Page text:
(NaturalNews) There are three levels of burns, two of which can usually be handled in your home or apartment.
First degree burns affect the outer part of your skin only. Sunburn and scalding from hot water or steam are a couple of examples of first degree burns.
Second degree burns are more painful and produce blistering or loss of some outer skin, while perhaps affecting underlying skin. If it covers a large area or if it is on your hands and face, you may want to seek medical help quickly. But these first aid tips can apply to first and second degree burns before getting medical attention.
Third degree burns are the worst, going deeply and possibly destroying muscle tissue. Then it's 911 or rush to the hospital ER time. These tips are not recommended for third degree burns. Ironically, there may be less pain experienced due to nerve damage or shock.
If any level of burn is from a chemical, rinsing for a long time with lots of water is needed before other first aid handling.
(1) Cold Water
This may be the first thing to do before anything else. If practical, soaking the burn in water with a few ice cubes provides immediate relief. Do not put ice directly on a burn. It may be necessary to use ice for removing dried wax or tar at first, but otherwise ice is too much of a shock for the damaged skin. Just use the ice to keep the water really cold for as long as possible, until the pain subsides. Sometimes running water on the burn is helpful and quicker to utilize. The constant flow keeps the water from warming up and literally moves the heat away.
This seems counterintuitive, but plain vinegar, especially if it's cold out of the fridge, was a sunburn remedy for taking out the sting and healing quickly with native Floridians for years. For a more serious first degree burn and even some second degree burns, it's recommended that a compress soaked in vinegar and water be placed over the burn. It seems the pH factor of vinegar helps heal burns faster.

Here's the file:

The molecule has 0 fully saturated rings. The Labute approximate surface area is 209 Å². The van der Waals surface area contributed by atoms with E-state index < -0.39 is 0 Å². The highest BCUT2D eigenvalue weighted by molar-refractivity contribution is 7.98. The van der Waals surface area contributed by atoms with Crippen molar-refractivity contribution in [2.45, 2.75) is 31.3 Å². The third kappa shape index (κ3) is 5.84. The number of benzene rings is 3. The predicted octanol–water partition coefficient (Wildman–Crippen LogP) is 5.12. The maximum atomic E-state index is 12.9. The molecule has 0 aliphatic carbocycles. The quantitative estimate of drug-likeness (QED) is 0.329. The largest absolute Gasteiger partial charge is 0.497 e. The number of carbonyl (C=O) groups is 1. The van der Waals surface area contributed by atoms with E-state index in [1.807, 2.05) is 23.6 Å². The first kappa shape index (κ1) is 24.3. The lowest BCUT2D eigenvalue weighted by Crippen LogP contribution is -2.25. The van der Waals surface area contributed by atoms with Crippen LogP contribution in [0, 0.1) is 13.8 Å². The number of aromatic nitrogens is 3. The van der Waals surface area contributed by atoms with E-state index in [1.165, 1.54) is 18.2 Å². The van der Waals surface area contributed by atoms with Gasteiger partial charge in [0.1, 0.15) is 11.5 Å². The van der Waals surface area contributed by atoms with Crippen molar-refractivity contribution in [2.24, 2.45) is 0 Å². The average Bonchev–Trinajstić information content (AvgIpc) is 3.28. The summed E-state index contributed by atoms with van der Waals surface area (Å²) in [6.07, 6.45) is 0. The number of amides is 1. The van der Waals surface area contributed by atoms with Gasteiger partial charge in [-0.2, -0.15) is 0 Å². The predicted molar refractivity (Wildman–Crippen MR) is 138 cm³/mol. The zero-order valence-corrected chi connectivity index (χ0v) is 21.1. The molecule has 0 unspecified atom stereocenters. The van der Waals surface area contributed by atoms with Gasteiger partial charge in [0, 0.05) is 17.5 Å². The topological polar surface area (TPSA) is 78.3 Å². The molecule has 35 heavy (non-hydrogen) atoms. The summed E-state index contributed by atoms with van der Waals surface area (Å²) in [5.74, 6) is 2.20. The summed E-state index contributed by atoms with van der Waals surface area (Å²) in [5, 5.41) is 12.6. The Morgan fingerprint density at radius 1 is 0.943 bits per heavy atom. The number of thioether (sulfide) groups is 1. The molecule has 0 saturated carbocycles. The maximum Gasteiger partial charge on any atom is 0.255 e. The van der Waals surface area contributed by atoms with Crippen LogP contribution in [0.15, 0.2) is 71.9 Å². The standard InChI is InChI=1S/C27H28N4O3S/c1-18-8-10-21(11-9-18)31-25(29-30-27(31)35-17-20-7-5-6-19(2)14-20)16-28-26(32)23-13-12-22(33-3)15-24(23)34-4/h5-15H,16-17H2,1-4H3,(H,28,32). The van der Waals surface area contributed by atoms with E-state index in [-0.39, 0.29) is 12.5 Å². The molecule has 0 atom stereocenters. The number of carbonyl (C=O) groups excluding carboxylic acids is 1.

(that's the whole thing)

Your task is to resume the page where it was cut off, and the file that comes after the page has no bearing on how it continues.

Pure unadulterated lavender essential oil is used both for pain relief and faster healing. Lavender is even used in some hospitals for burns. It's good to use for second degree burns as well as first degree burns. Lavender can eliminate infections due to its natural antibiotic qualities. It can be used for pain relief as well as healing, but you can get more immediate relief from the pain with cold water and then a spray of some therapeutic grade lavender oil on the area.
(4) Aloe Vera
Great for healing first and second degree burns. Aloe Vera should be applied after most of the pain is handled. It's best to use it fresh from the plant's leaves. Simply peel part of a leaf to expose the gooey part and rub that on the burn. There are some commercially sold Aloe Vera gels, but one has to make sure they are not adulterated in any way.
(5) Noni Juice
Though not well known, Noni Juice applied directly to burns has a successful anecdotal history. It's effective if you can get freshly squeezed Noni juice instead of the reconstituted stuff multi-level groups promote. Noni juice has historically demonstrated powerful healing properties with topical applications on burns in the Pacific Islands.
All of these first aid remedies can all be easily stored in your kitchen.
Paul Fassa is dedicated to warning others about the current corruption of food and medicine and guiding others toward a direction for better health with no restrictions on health freedom. You can visit his blog at http://healthmaven.blogspot.com